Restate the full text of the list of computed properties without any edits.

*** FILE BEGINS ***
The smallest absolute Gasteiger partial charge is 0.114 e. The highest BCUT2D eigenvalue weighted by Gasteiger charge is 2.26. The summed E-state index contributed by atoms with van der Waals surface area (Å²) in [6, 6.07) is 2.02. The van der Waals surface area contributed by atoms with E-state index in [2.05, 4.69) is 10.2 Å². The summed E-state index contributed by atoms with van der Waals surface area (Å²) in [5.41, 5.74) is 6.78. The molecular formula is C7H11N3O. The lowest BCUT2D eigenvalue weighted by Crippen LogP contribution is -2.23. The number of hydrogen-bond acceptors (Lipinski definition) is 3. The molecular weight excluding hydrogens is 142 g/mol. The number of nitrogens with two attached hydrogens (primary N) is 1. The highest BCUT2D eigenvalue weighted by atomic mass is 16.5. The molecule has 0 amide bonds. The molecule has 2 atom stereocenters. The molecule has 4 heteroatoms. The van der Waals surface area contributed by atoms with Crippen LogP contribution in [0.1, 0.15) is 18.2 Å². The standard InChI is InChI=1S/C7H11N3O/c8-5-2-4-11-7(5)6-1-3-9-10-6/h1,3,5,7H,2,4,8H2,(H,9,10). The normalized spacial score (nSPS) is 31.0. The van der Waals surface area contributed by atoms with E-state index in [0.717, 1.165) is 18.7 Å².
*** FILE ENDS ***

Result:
The smallest absolute Gasteiger partial charge is 0.114 e. The highest BCUT2D eigenvalue weighted by Gasteiger charge is 2.26. The summed E-state index contributed by atoms with van der Waals surface area (Å²) in [6, 6.07) is 2.02. The van der Waals surface area contributed by atoms with E-state index in [2.05, 4.69) is 10.2 Å². The summed E-state index contributed by atoms with van der Waals surface area (Å²) in [5.41, 5.74) is 6.78. The molecular formula is C7H11N3O. The lowest BCUT2D eigenvalue weighted by Crippen LogP contribution is -2.23. The number of hydrogen-bond acceptors (Lipinski definition) is 3. The molecular weight excluding hydrogens is 142 g/mol. The number of nitrogens with two attached hydrogens (primary N) is 1. The highest BCUT2D eigenvalue weighted by atomic mass is 16.5. The molecule has 0 amide bonds. The molecule has 2 atom stereocenters. The molecule has 4 heteroatoms. The van der Waals surface area contributed by atoms with Crippen LogP contribution in [0.1, 0.15) is 18.2 Å². The standard InChI is InChI=1S/C7H11N3O/c8-5-2-4-11-7(5)6-1-3-9-10-6/h1,3,5,7H,2,4,8H2,(H,9,10). The normalized spacial score (nSPS) is 31.0. The van der Waals surface area contributed by atoms with E-state index in [0.717, 1.165) is 18.7 Å².